Source of quote:

http://www.nizkor.org/ftp.cgi/camps/ftp ... /fuchs.t01

This inconvenient witness provided the most detailed description of a gassing engine available, and he expressly mentioned a gasoline engine.

So he must have been lying, “Revisionist” faith says. All the way to a four year prison sentence for assistance to murder. Proof that he lied, in the “real world” of “Revisionists”: he didn’t describe the device with the level of detail that the true believers would like to believe a “true technician” would have, or something like that.

6. Gas chambers of Treblinka extermination camp

Central Commission for the Investigation of German Crimes in Poland, based on the testimonials of Jankiel Wiernik, Henryk Poswolski, Abe Kon, Aron Czechowicz, Oskar Strawczynski, Samuel Reisman, Aleksander Kudlik, Hejnoch Brener, Starislaw Kon, Eugeniusz Turowski, Henryk Reichman, Szyja Warszawsski, and Leon Finkelsztejn: No mention of the type of engine.

Quote:
The aspect of the chambers in which victims were gasssed, according to statements by the witnesses Wiernik, Rajchman and Czechowicz, was as follows: Both buildings had many corridors, within the larger building the entrances to the chambers being on both sides of the corridor, but in the smaller one on one side only. The entrances were small and had tightly closing doors. In the outer wall’s of the chambers were large trap doors which could be raised in order to permit the removal of the corpses. The chambers had tiled floors, sloping towards the outer side. In the ceiling were openings connected by pipes with engines situated in adjoining buildings, which produced the CO gas with which the victims were suffocated.


Source of quote:

http://www.ess.uwe.ac.uk/genocide/gcpoltreb1.htm

Ya’akov Wiernik at the Eichmann trial: No mention of type of engine.

Quote:
[…]Q. Where did the gas enter?

A. That is in the sketch. Here was the gas engine, the engine which forced the gas in. And there were pipes with valves. They would open the valve into the chamber where the people were. There was an engine of a Soviet tank standing there, and in this way the gas was introduced. Here were the doors where people entered from one side, and, on the other, this was the large door which opened along almost the entire wall. And, after forty to forty-five minutes had passed, they would stop, they would open the door, and the dead bodies would fall out. And here was a spare engine next to the three. Numbers 1, 2, 3 and 26 were the engines that generated the electricity, and there, too, there was a motor.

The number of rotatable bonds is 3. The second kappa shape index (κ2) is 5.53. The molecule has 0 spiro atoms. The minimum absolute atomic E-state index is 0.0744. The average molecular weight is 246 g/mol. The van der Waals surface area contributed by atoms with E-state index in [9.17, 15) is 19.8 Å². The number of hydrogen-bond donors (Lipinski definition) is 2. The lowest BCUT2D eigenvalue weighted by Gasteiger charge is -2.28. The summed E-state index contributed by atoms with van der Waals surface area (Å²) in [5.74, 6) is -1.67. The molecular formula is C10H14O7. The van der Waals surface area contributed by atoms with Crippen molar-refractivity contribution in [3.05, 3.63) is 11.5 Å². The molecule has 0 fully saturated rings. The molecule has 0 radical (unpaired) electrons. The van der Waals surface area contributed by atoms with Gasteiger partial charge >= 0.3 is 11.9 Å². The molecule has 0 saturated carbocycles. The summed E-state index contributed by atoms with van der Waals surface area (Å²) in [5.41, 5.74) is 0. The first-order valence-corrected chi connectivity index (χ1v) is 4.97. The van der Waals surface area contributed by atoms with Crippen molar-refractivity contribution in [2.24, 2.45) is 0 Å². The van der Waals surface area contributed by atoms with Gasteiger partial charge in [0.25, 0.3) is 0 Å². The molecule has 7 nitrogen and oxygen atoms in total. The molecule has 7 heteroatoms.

Q. I understand from this that the gas was produced on the spot, or was it brought in ready-made from outside?

A. The gas was produced on the spot.[…]


Source of quote:

http://www.ukar.org/eichma02.shtml

Eliahu Rosenberg at the Eichmann trial: No mention of type of engine. Speaks of “Ropa, which was a kind of oil, a crude oil” as having been the fuel they put into the gassing engine. Possible conclusions see my last post on this thread.

Quote:
[…]Q. Where did the gas come from?

A. The gas came from an engine.

Q. They did not bring it from outside — it was produced on the spot?

A. It was Ropa — Ropa gas.

Q. Was it manufactured by an engine, from the exhaust of a diesel engine?

A. Yes. It was gas from an engine. They put in Ropa, which was a kind of oil, a crude oil, and the fumes entered the gas chambers. The people who were the last to enter the gas chambers, the very last, received stabs in the bodies from the bayonets, since the last persons already saw what was going on inside and did not want to enter. Four hundred people were put into one small gas chamber. And when they forced them in, they, on their part, pressed inwards and in this way reached the full capacity, so that only with difficulty could the outer door of the chamber be shut.[…]


Source of quote:

http://www.ukar.org/eichma02.shtml

Otto Horn before the United States District Court for the Northern District of Ohio, 26 February 1980: No mention of type of engine. See transcription of interrogation protocol under

http://www.nizkor.org/hweb/people/h/hor ... n-004.html

Adolf Eichmann: No mention of type of engine.

Quote: